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erasmus montanus

19 november 2016

When we last saw Jeppe of the Hill, he was just sobering up after having been the butt of an elaborate practical joke foisted to convince him that he was a baron and not a drunken peasant. Now, in Ludvig Holberg's sort-of-sequel, Erasmus Montanus, Jeppe has bounced back to do pretty well for himself. He, his wife Nille, and his industrious son Jacob are prosperous enough to send his elder boy Rasmus up to Copenhagen for a higher education. Now Rasmus Berg, having taken the Latinate name "Erasmus Montanus" as proper to his baccalaureate self, is coming home for a visit, hoping to marry his longtime (and very eager) sweetheart Lisbed.

Montanus writes to Jeppe in Latin, announcing his homecoming, and the local parson Peer is no wiser than Jeppe himself as to the letter's content. Jeppe's confusion (and Peer's blustering concealment of his) sounds the keynote of this modest little farce. Most of it consists of people talking at cross-purposes and playing language games with one another, games that pit Montanus' pretensions against rural common sense.

The comedy's themes recall Molière's various precious damsels and mumbo-jumbo-spinning doctors. It's all good broad witty fun, but the one dramatic complication points in a potentially more serious direction. Montanus has come back from Copenhagen with modern notions, such as the roundness of the earth. Lisbed's father Jeronimus refuses to marry her to anybody with such heretical ideas. In Act 3, Scene 6, they (plus a bailiff named Jesper) lay out the crux of their dispute:

JERONIMUS. I have been told that you have such peculiar opinions that people might really think that you had become mad or deranged, for how can a sane man be foolish enough to say that the earth is round?

MONTANUS. But, profecto, it is round. I must speak the truth.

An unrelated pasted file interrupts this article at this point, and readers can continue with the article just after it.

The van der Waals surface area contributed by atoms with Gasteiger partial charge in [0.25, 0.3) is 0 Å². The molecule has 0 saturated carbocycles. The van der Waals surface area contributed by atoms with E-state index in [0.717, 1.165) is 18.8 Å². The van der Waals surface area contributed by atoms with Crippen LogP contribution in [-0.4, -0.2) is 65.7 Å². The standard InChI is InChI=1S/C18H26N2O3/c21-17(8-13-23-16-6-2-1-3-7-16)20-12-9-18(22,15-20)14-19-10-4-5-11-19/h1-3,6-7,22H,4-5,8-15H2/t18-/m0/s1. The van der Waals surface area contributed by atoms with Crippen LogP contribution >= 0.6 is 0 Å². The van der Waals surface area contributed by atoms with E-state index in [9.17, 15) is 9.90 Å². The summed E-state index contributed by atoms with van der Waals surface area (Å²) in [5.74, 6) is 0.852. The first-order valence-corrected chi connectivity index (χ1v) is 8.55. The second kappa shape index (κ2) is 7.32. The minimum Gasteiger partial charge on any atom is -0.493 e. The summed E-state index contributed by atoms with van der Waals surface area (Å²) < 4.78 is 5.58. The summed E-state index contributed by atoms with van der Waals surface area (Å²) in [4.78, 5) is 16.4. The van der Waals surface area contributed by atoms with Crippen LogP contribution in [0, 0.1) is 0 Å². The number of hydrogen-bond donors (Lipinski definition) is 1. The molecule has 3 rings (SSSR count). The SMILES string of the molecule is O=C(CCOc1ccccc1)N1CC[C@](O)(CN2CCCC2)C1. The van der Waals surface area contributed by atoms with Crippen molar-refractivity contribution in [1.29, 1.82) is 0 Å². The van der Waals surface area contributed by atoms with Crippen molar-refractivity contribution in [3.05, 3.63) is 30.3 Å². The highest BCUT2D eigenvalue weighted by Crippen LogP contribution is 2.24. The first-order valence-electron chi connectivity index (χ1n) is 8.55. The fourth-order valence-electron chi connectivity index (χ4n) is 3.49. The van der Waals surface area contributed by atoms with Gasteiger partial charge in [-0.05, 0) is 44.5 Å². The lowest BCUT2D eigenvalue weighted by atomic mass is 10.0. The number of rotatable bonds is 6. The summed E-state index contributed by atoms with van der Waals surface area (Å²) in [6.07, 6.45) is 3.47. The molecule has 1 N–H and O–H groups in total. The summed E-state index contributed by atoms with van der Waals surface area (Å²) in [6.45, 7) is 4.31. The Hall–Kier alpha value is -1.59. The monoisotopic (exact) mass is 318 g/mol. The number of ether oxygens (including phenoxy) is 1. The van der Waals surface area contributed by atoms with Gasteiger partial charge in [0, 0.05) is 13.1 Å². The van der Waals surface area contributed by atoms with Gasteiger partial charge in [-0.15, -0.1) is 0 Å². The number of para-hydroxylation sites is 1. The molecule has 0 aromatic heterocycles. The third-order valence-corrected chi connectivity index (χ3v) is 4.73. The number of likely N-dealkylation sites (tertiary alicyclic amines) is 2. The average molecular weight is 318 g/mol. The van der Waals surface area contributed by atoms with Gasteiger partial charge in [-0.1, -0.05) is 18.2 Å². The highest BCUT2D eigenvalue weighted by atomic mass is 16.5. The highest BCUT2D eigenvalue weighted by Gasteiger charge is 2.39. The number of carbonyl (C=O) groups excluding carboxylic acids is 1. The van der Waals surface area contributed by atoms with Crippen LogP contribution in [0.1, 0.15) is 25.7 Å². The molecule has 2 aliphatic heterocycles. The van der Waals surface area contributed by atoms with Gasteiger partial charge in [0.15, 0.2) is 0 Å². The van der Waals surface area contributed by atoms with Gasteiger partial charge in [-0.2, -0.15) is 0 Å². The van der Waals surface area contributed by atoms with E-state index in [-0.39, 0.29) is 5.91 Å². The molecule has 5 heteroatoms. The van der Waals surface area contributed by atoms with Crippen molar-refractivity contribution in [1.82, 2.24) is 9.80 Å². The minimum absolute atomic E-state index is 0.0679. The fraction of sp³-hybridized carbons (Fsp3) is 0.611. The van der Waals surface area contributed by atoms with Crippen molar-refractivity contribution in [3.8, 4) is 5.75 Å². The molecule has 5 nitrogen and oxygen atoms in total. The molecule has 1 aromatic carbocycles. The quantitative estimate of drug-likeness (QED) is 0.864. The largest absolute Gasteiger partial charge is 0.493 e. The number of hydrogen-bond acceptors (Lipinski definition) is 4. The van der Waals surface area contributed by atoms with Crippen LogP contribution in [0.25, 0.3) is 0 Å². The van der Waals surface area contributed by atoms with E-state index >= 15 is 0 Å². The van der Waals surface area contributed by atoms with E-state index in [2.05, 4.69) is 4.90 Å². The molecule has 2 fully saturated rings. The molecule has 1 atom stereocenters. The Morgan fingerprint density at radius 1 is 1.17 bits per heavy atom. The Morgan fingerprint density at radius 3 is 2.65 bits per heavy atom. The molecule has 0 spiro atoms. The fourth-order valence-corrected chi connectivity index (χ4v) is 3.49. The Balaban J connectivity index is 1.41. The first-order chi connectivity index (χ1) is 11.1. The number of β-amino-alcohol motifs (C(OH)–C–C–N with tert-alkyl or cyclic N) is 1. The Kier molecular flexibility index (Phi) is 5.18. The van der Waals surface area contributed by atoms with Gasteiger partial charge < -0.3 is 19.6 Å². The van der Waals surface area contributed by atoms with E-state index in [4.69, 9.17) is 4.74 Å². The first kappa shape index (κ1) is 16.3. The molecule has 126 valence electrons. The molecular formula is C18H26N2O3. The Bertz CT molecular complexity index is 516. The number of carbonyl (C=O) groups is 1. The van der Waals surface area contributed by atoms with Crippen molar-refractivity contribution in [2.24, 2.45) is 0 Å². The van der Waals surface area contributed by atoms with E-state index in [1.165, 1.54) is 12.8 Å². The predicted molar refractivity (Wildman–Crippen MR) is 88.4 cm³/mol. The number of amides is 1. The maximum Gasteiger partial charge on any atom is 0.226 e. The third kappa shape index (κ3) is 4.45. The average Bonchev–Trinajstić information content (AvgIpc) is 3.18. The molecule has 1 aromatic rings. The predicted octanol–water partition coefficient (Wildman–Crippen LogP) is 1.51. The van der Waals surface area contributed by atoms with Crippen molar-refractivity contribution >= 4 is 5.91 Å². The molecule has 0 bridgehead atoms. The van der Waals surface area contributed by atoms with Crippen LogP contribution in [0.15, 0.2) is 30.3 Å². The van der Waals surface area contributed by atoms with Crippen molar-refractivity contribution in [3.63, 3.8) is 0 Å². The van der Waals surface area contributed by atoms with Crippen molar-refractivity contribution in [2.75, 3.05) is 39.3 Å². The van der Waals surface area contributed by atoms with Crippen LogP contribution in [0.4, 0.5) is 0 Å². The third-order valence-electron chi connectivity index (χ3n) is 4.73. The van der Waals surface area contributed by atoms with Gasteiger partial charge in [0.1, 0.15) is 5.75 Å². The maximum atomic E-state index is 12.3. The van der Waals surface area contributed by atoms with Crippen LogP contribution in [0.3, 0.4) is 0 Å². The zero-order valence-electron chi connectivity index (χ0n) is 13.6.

JERONIMUS. The deuce it is the truth! Such a notion can't possibly come from anywhere but from the devil, who is the father of lies. I am sure there isn't a single man here in the village who would not condemn such an opinion. Just ask the bailiff, who is an intelligent man, if he does not agree with me.

JESPER. It is really all one to me whether it is oblong or round; but I must believe my own eyes, which show me that the earth is as flat as a pancake.

MONTANUS. It is all one to me, too, what the bailiff or the others here in the village think on the subject; for I know that the earth is round.
This is goofy, but at a great distance it foreshadows the situation of Dr. Stockmann in Ibsen's Enemy of the People. The truth is the truth, no matter how counter-intuitive or invisible to perception.

Montanus, powerful enough with words to convince parson Peer that he's a rooster, finally gets into a language game he can't win, and is conscripted into a local regiment. Trapped between a military future and having to declare the world flat, Rasmus proclaims it indeed "flat as a pancake." Girl gets boy, and the recruiting lieutenant delivers one of the speeches that (after reading all of three plays by him) I have come to expect from Holberg, setting everything right by telling all listeners not to get out of their respective spheres.

But for all the consensus at play's end, you know, the world is still round.

Holberg, Ludvig. Erasmus Montanus, or Rasmus Berg. 1723-1731. Translated by Oscar James Campbell and Frederic Schenck. New York, 1914. Project Gutenberg.